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Hunter Biden should’ve faced “slam dunk charges”: IRS whistleblower

Internal Revenue Services (IRS) whistleblower Joseph Ziegler said on Saturday that Hunter Biden, the son of President Joe Biden, should have faced “slam dunk charges” in his tax fraud case.

Last month, Hunter Biden was charged on misdemeanor counts for allegedly failing to pay more than $100,000 in taxes in 2017 and 2018 after reaching a now-defunct deal with federal prosecutors that would allow him to avoid felony charges for allegedly being in possession of a firearm as a drug user. Republicans, however, knocked the agreement as a “sweetheart deal” that would provide preferential treatment to the president’s son. He pleaded not guilty to these charges after the deal fell through on Wednesday.

Ziegler, a 13-year IRS special agent, testified before the House Oversight and Accountability Committee earlier in June that the federal tax investigation should have resulted in more serious charges against the president’s son than a misdemeanor, citing department policy requiring prosecutors to use felony charges in all cases.

During a CNN interview on Saturday, he said the charges that Hunter Biden should have faced are known as “slam dunk charges.”

Biden should face "slam dunk" charges: Whistleblower
IRS whistleblower Joseph Ziegler testifies during a House Oversight Committee about the investigation into alleged tax fraud by Hunter Biden. Ziegler said during a CNN appearance on Saturday that Hunter Biden should have faced “slam dunk charges” in the case.
Drew Angerer/Getty Images

“The signed prosecutors, which included DOJ tax attorneys, all agreed to recommend the approval for the felony and misdemeanor charges. They actually call them slam dunk charges,” Ziegler said, adding that the charges Hunter Biden faced do not align with what the tax manual requires.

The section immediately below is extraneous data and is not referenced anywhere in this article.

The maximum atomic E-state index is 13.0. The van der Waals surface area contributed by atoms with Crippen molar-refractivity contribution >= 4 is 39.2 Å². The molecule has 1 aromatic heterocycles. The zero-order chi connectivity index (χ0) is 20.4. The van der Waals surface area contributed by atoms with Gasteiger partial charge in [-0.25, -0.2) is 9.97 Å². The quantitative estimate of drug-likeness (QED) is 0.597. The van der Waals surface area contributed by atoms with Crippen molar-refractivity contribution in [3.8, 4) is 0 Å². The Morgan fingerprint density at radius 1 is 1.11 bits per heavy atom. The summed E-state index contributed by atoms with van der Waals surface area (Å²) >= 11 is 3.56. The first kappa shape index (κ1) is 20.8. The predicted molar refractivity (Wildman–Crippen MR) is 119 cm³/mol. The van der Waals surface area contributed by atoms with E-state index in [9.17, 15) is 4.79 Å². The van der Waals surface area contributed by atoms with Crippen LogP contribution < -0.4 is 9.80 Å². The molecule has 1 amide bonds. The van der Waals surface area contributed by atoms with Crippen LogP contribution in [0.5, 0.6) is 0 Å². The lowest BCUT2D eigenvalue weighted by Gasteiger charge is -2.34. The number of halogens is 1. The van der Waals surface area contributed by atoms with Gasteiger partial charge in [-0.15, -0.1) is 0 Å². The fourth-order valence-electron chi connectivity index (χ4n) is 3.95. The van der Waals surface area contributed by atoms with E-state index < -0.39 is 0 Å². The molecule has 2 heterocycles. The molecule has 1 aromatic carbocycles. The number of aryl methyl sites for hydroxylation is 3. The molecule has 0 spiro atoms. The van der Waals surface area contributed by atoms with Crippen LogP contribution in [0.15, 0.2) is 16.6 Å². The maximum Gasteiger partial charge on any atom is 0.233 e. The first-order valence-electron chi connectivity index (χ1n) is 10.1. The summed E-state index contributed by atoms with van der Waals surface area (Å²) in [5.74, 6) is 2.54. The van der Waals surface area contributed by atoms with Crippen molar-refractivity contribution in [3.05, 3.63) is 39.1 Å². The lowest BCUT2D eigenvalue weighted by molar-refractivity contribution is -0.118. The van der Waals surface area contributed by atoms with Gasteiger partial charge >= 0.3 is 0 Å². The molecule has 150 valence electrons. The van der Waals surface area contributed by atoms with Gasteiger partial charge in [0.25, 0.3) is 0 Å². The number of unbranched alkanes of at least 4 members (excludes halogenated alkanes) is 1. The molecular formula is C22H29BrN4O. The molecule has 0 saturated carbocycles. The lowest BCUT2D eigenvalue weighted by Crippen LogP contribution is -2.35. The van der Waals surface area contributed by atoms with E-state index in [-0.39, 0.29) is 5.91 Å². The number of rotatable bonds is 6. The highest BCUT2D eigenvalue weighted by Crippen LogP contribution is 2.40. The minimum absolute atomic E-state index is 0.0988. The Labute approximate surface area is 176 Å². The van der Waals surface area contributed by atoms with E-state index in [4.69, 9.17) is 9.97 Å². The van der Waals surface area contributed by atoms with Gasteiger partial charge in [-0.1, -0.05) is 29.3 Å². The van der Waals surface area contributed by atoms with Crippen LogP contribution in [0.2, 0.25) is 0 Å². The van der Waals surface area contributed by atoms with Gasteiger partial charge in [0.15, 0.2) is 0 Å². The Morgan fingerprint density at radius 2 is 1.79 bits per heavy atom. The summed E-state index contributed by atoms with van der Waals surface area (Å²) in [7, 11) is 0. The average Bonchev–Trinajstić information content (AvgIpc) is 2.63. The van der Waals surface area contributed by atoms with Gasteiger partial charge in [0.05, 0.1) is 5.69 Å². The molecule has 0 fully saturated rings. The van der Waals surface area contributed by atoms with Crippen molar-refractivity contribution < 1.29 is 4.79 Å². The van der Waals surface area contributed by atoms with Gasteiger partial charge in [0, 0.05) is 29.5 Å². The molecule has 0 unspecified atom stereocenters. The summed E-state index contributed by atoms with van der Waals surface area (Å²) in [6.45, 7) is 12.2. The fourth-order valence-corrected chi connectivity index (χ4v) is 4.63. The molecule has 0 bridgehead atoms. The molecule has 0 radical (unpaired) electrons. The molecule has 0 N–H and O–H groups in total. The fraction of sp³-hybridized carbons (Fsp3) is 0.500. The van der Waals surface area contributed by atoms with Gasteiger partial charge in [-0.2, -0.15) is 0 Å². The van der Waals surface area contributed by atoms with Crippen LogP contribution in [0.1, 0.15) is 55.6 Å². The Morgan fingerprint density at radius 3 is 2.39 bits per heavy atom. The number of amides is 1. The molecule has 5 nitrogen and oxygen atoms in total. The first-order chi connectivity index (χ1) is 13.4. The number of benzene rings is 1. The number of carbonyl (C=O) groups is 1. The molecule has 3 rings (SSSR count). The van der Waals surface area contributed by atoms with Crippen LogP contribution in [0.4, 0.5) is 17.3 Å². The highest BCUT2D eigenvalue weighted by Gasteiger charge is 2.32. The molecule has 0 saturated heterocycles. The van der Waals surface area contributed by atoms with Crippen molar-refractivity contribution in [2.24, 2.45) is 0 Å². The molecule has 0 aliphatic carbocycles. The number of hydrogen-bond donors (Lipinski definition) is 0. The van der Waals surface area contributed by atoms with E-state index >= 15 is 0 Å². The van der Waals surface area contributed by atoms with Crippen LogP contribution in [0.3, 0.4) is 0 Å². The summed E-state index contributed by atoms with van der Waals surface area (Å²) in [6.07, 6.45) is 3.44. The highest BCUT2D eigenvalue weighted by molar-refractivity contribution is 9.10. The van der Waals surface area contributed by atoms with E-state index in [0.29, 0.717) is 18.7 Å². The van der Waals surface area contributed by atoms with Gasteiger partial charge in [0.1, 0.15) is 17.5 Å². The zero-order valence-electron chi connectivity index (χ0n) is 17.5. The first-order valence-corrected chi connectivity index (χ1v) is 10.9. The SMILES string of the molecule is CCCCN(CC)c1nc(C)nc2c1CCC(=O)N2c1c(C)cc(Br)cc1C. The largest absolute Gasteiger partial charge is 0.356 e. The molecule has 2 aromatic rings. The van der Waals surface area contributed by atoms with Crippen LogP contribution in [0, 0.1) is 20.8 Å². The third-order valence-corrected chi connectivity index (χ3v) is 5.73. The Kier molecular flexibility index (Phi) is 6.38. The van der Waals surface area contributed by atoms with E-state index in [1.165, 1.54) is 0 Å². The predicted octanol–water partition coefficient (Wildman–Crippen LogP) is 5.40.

“If you have a felony charge, if you have the evidence for the felony, and you also have the evidence for the misdemeanor, it’s departmental policy that you have to charge the felony. The reason for that is an equitable treatment of taxpayers,” he said.

Newsweek reached out to Hunter Biden’s attorneys via email and the Department of Justice (DOJ) via their press contact form for comment.

Ziegler told CNN host Michael Smerconish he came forward because the IRS did not “follow the normal process to do things” in the case. Ziegler, who has previously said he identifies as a Democrat, said his testimony was not a “Democrat or Republican problem.”

“This is, ‘Is justice blind?’ We are bringing evidence forward that justice is not blind. That people are given preferential treatment, and that we need to change from that. That we need to learn from that so that this doesn’t happen again in the future,” he said.

Ultimately, the deal reached between Hunter Biden and the DOJ fell apart during a court hearing on Wednesday, as the two sides reached a revised, more limited deal that remains on hold.

During the hearing, U.S. District Judge Maryellen Noreika, who is presiding over the case and is a Donald Trump appointee who was unanimously confirmed by the Senate, asked if the deal offered Hunter Biden blanket immunity from prosecution in his plea dealings or only for his tax offenses. After federal prosecutors said it would not offer sweeping immunity, Biden’s attorney declared the agreement “null and void.”

The new deal would clarify that it does not shield Hunter Biden from future charges and that the federal investigation remains ongoing.

Under the Trump administration, the DOJ began investigating Hunter Biden in 2018. Led by another Trump appointee, U.S. Attorney David Weiss, the probe expanded to examine Biden’s overseas business dealings and whether they violated federal money laundering and foreign lobbying laws. After Joe Biden was inaugurated in January 2021, he kept Weiss on as the lead investigator to avoid interfering in his son’s case.

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